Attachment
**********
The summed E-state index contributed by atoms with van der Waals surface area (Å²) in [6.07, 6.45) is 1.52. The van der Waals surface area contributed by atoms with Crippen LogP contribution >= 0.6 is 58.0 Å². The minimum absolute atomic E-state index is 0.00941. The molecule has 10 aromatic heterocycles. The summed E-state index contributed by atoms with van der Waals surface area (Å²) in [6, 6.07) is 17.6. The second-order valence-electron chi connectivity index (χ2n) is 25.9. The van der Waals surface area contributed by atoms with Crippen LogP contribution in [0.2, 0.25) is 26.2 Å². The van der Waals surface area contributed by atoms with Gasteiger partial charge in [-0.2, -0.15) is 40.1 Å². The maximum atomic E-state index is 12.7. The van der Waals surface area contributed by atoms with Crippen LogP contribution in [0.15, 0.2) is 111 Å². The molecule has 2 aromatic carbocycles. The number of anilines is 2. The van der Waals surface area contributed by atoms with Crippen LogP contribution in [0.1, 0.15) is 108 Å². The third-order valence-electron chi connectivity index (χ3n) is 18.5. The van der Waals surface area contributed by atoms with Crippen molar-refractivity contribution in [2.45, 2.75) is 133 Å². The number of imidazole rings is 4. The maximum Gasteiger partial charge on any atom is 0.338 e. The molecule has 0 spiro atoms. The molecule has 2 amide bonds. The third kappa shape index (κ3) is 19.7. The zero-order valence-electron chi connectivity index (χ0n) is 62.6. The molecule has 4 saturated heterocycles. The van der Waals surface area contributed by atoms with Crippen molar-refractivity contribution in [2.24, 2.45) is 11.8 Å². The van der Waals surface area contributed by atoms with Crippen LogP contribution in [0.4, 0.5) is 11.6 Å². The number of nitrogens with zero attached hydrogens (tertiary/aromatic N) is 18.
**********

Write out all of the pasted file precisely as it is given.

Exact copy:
The summed E-state index contributed by atoms with van der Waals surface area (Å²) in [6.07, 6.45) is 1.52. The van der Waals surface area contributed by atoms with Crippen LogP contribution >= 0.6 is 58.0 Å². The minimum absolute atomic E-state index is 0.00941. The molecule has 10 aromatic heterocycles. The summed E-state index contributed by atoms with van der Waals surface area (Å²) in [6, 6.07) is 17.6. The second-order valence-electron chi connectivity index (χ2n) is 25.9. The van der Waals surface area contributed by atoms with Crippen LogP contribution in [0.2, 0.25) is 26.2 Å². The van der Waals surface area contributed by atoms with Gasteiger partial charge in [-0.2, -0.15) is 40.1 Å². The maximum atomic E-state index is 12.7. The van der Waals surface area contributed by atoms with Crippen LogP contribution in [0.15, 0.2) is 111 Å². The molecule has 2 aromatic carbocycles. The number of anilines is 2. The van der Waals surface area contributed by atoms with Crippen LogP contribution in [0.1, 0.15) is 108 Å². The third-order valence-electron chi connectivity index (χ3n) is 18.5. The van der Waals surface area contributed by atoms with Crippen molar-refractivity contribution in [2.45, 2.75) is 133 Å². The number of imidazole rings is 4. The maximum Gasteiger partial charge on any atom is 0.338 e. The molecule has 0 spiro atoms. The molecule has 2 amide bonds. The third kappa shape index (κ3) is 19.7. The zero-order valence-electron chi connectivity index (χ0n) is 62.6. The molecule has 4 saturated heterocycles. The van der Waals surface area contributed by atoms with Crippen molar-refractivity contribution in [2.24, 2.45) is 11.8 Å². The van der Waals surface area contributed by atoms with Crippen LogP contribution in [0.4, 0.5) is 11.6 Å². The number of nitrogens with zero attached hydrogens (tertiary/aromatic N) is 18.